Tuesday, April 26, 2011


As I read the SPHERE Project manual 2011 today I had ambivalent feelings. On the one hand I was overjoyed because community based psychosocial support is included as the third element of the Protection Principle 4 (p. 41-42).  The element reads, “assist affected people to recover by providing community-based and other psychosocial support” (p. 41). On the other hand I was saddened by a conversation I had with a Senior Manager in International Services of the American Red Cross on January 31, 2008. Shortly after what would be my last public presentation in support of Psychosocial Support as the platform for an integrated disaster response.  This presentation was based after years of field work in international settings. This person said: “Don’t waste our time, Psychosocial Support will never be a part of the disaster response of American Red Cross Disaster Services, because it will never be a part of the SPHERE Project manual”. Time has proven that person wrong.

In the 2004 SPHERE Project the support for community-based psychosocial support was Standard 3: mental and social aspects of health (p. 291-293). With this guidance some of us took on the development of a discipline that would probe to be a valuable tool in the Gujarat and El Salvador earthquakes, the Gujarat riots, the Bam earthquake and the 2004 Tsunami in South Asia.  The five guidance notes of this standard served as the guidance for the community support psychosocial support interventions until the MHPSS guidelines prepared by the IASC were prepared and widely disseminated in 2007. Probably the greatest support to provide evidence informed data for community based psychosocial support interventions that precipitated a synergy between clinicians and community based types occurred as a result of the Haiti and Chile earthquake.

Well the efforts of many has paid off, today community based psychosocial support interventions, is a well represented element in the Protection Standard, the Health standard, and it is mentioned in all the segments of the other standards (shelter, water and sanitation, and food and security).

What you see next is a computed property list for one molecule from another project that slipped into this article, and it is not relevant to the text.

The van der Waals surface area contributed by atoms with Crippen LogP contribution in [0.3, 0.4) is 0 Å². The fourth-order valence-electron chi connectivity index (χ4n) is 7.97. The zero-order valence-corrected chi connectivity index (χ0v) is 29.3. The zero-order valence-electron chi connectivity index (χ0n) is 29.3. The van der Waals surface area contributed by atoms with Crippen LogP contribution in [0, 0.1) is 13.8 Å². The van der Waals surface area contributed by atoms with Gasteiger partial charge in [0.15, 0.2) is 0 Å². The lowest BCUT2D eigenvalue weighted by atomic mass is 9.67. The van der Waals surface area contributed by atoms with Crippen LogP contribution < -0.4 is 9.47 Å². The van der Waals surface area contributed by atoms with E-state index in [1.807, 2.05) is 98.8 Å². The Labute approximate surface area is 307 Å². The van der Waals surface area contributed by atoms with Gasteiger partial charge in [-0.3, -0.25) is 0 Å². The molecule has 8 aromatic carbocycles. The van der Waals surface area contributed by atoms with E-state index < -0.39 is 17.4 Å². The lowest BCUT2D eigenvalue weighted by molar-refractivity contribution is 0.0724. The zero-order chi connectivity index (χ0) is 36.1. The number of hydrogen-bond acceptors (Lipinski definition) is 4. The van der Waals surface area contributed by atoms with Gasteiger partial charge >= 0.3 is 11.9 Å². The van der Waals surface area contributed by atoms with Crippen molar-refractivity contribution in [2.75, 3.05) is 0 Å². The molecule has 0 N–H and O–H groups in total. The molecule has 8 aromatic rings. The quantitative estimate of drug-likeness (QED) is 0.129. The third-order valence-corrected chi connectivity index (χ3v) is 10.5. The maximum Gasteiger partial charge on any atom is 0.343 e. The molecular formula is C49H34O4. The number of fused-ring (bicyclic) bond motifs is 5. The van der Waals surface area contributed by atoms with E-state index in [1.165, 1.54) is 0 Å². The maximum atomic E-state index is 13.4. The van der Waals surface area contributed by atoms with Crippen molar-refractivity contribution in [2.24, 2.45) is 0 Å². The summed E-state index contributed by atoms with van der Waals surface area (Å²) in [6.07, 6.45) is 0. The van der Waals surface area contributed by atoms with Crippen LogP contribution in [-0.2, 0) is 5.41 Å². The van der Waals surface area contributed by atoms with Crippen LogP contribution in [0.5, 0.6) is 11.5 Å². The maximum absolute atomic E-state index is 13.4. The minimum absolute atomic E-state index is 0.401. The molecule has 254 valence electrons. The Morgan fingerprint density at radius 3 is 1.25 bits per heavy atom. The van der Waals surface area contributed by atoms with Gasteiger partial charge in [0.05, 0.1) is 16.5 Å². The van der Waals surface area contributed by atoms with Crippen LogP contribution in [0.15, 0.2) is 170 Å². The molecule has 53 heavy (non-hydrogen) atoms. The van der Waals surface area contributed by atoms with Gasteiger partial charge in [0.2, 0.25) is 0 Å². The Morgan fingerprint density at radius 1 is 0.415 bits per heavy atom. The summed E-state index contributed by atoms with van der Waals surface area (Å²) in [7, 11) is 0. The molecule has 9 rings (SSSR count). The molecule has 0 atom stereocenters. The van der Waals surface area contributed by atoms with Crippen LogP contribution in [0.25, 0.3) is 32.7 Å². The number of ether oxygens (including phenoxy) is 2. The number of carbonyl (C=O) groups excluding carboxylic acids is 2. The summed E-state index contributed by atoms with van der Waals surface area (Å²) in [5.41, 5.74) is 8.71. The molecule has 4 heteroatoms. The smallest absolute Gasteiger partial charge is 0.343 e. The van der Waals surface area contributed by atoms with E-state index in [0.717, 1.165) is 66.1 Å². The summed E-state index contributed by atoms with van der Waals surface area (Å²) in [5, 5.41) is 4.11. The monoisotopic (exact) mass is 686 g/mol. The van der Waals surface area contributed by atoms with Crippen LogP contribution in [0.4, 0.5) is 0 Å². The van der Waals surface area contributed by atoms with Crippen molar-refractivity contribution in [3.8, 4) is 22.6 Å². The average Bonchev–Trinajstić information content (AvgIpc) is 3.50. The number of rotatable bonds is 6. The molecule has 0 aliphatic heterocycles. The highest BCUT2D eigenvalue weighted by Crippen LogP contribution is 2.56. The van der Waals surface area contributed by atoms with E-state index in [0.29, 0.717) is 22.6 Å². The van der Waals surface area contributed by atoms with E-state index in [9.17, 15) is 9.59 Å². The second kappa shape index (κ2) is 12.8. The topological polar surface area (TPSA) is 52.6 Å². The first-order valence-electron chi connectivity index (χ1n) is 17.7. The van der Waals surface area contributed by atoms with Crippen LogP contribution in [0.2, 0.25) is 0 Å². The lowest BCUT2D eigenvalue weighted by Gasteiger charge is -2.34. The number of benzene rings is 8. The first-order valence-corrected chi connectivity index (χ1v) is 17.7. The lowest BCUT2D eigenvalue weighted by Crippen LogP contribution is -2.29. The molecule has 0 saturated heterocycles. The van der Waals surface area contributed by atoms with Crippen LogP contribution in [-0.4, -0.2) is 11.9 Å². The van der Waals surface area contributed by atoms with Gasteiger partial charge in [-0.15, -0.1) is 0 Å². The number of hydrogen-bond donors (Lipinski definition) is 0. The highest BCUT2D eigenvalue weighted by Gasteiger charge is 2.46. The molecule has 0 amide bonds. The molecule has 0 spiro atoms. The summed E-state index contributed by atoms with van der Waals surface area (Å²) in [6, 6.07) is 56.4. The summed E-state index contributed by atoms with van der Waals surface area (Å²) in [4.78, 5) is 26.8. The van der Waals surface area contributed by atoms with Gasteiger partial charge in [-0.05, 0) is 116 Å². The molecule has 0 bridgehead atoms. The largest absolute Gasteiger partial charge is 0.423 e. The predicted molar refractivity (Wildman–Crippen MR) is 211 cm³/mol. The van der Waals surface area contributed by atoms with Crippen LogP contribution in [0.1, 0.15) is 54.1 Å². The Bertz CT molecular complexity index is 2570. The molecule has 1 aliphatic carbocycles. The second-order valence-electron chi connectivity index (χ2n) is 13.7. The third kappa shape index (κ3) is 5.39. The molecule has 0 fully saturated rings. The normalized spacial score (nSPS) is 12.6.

Today the SPHERE 2011 mentions community based psychosocial support and provides those of us in the field with the following: (1) under Essential Health Services-Mental Health (pp. 333-335): (a) community self-help and social support (Guidance Note #1, p. 334), and  (b) Psychological first aid (Guidance Note # 2, p. 335); (2) under Protection Principle 4: (a) positive communal coping mechanisms, (b) activities for children, (c) appropriate psychosocial support, and (d) integrates support systems. A new group of responders will be found in future disaster relief operations or conflicts, the community based psychosocial support experts because Community Based Psychosocial Support is here to stay!


  1. Big Congratulations! Community based psychosocial support is crucial for the holistic recovery of the disaster and conflict survivors and therefore it is not only a moment to celebrate for the care-givers but also for those in need. It is their right to receive appropriate assistance as per their needs including those pertaining to psychological and social issues.

  2. Thank you. I forgot to mention that Psychosocial support appeears as a cross cutting issue (p. 17) and the Humanitarian Accountability Project guidance appears as the Standard 1 of the Core Standards entitled: "People centered humanitarian response".